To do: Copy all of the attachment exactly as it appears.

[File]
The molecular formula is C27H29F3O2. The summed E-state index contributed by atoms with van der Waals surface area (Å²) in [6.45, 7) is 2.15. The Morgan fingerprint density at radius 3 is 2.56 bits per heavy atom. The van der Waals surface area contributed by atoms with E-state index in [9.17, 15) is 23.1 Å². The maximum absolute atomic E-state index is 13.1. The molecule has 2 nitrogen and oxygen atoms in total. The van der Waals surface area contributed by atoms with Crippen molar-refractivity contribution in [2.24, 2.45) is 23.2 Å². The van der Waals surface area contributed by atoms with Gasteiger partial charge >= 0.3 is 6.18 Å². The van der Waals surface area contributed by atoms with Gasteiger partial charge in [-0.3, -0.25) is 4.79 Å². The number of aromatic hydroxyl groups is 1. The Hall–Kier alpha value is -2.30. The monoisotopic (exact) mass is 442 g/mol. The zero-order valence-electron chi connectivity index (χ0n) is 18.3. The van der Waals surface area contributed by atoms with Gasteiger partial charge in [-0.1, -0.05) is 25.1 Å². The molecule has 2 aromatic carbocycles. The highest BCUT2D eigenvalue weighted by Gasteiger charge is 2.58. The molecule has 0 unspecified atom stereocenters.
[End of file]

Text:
The molecular formula is C27H29F3O2. The summed E-state index contributed by atoms with van der Waals surface area (Å²) in [6.45, 7) is 2.15. The Morgan fingerprint density at radius 3 is 2.56 bits per heavy atom. The van der Waals surface area contributed by atoms with E-state index in [9.17, 15) is 23.1 Å². The maximum absolute atomic E-state index is 13.1. The molecule has 2 nitrogen and oxygen atoms in total. The van der Waals surface area contributed by atoms with Crippen molar-refractivity contribution in [2.24, 2.45) is 23.2 Å². The van der Waals surface area contributed by atoms with Gasteiger partial charge >= 0.3 is 6.18 Å². The van der Waals surface area contributed by atoms with Gasteiger partial charge in [-0.3, -0.25) is 4.79 Å². The number of aromatic hydroxyl groups is 1. The Hall–Kier alpha value is -2.30. The monoisotopic (exact) mass is 442 g/mol. The zero-order valence-electron chi connectivity index (χ0n) is 18.3. The van der Waals surface area contributed by atoms with Gasteiger partial charge in [-0.1, -0.05) is 25.1 Å². The molecule has 2 aromatic carbocycles. The highest BCUT2D eigenvalue weighted by Gasteiger charge is 2.58. The molecule has 0 unspecified atom stereocenters.